Construction

The Warsaw radio mast was a guyed steel lattice mast of equilateral triangular cross section, with a face width of 4.8 m. The vertical steel tubes forming the vertices of the mast had a diameter of 245 millimetres; the thickness of the walls of these tubes varied between 8-

-and 34 millimetres depending on height. The mast consisted of 86 elements, each of which had a length of 7.5 metres. The mast had 3 arrays of guy wires, each attached to the mast at 5 levels, 121.78 metres, 256.78 metres, 359.28 metres, 481.28 metres and 594.78 metres above ground. More...

Collapse

On 8 August 1991 at 16:00 UTC a catastrophic failure, caused by an error in exchanging the guy-wires on the highest stock, led to the collapse of the mast. The mast first bent and then snapped at roughly half its height. The helix building and the transmitter building (including the transmitter devices in it) were not damaged.

An investigating committee determined that blame lay with Mostostal Zabrze, which built and maintained the mast. The construction coordinator and the chief of the Mostostal division that built the mast were accused of causing the collapse. The former was sentenced to two and a half years in prison, the latter to two years More...

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Replacement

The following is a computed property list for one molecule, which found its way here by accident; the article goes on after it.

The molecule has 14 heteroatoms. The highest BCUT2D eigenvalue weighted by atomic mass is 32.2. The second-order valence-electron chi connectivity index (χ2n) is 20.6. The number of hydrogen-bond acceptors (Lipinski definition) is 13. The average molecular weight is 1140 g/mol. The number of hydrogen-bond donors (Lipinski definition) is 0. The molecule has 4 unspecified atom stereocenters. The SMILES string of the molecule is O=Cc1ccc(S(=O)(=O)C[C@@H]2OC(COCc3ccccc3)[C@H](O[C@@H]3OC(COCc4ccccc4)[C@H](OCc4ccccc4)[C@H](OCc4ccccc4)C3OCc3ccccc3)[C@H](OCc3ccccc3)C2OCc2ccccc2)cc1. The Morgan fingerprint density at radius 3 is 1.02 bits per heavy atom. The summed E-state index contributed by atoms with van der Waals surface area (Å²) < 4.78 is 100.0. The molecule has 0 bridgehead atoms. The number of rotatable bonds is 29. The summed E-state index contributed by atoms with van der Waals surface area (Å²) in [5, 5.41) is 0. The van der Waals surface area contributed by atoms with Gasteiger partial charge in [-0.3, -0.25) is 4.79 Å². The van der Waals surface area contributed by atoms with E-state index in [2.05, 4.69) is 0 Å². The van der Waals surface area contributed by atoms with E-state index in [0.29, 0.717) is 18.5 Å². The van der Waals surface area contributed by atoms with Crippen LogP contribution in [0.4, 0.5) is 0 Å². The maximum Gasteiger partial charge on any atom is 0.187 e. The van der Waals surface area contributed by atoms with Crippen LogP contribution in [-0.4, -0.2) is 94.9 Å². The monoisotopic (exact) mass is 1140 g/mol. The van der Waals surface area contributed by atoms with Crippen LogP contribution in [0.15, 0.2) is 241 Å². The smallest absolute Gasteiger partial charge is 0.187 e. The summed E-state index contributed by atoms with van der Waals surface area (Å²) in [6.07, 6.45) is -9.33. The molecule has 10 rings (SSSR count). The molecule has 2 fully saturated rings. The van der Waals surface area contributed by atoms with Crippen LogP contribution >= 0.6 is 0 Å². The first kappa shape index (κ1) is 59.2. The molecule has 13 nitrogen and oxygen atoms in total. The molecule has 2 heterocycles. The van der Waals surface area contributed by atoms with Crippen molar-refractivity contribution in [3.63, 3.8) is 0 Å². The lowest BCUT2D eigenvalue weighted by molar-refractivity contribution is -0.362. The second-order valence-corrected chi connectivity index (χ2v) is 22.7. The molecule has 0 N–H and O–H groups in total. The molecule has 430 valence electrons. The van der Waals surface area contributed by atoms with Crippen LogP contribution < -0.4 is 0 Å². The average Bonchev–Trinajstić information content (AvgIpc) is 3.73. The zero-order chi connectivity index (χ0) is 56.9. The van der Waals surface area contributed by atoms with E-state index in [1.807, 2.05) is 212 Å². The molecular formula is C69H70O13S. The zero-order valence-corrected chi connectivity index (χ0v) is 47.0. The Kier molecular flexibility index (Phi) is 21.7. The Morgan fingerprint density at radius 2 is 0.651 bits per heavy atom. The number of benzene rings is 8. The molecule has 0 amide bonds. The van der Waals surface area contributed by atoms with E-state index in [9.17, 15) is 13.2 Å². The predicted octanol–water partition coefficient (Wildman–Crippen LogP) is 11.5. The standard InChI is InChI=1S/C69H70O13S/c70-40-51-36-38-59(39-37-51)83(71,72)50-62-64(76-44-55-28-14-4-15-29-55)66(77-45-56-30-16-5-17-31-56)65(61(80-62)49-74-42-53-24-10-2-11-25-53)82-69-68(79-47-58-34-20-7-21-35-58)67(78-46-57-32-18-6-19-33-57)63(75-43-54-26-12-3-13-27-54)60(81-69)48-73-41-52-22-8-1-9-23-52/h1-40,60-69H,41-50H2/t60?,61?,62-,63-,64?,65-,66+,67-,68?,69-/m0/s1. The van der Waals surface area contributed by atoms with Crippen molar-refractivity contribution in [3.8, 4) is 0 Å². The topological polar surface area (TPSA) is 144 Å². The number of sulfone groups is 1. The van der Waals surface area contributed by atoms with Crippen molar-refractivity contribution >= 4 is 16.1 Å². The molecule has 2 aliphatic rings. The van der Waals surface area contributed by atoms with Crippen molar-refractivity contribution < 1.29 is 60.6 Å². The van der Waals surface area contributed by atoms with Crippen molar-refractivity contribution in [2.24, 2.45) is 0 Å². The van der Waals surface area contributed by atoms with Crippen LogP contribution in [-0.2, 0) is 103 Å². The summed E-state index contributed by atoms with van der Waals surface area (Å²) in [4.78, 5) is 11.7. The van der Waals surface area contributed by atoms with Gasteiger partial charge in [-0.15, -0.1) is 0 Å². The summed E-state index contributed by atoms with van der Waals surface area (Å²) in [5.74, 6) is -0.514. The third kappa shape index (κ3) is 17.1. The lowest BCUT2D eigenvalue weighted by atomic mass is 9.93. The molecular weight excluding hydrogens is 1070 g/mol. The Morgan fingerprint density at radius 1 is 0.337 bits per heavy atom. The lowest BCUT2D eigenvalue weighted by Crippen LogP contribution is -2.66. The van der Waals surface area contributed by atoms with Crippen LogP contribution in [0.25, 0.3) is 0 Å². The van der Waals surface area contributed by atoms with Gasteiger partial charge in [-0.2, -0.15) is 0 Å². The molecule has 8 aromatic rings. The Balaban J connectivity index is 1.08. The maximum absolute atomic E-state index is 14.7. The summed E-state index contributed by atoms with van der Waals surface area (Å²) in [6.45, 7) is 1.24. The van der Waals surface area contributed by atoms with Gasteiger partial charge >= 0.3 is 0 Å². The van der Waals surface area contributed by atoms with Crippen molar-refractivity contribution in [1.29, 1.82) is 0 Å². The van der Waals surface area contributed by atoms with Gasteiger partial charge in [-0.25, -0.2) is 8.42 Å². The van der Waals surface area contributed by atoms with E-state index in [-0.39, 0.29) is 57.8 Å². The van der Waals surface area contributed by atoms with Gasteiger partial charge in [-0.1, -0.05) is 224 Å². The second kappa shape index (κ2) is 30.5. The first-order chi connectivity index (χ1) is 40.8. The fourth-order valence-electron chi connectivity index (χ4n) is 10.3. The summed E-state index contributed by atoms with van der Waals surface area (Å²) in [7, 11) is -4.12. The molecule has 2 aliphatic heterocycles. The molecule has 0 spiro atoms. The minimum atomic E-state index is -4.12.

After the collapse of the radio mast at Konstantynów, the Polish broadcasting company used the old Raszyn transmitter with its 335-metre-high mast near Warsaw, which had been used since 1978 for daytime transmissions of a second Polish broadcasting service programme in the longwave range on the frequency 198 kHz, for transmissions on 225 kHz with a power of 500 kilowatts.

It is not possible to transmit from Raszyn on 198 kHz and 225 kHz simultaneously, so the transmissions on the second longwave frequency 198 kHz had to be discontinued until either a second longwave broadcasting transmitting facility was built in Poland or a special frequency switch, which would allow transmissions on both frequencies, was installed at the Raszyn transmitter. More...

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CurrentState

Except for the mast and the radio frequency transmission line that led to it, nearly all components of the facility remain in place, unused and slowly deteriorating.

There are several plans to transform the former transmitter building into a technical museum. In spite of the historic importance of the site, there is no support for this idea from officials.

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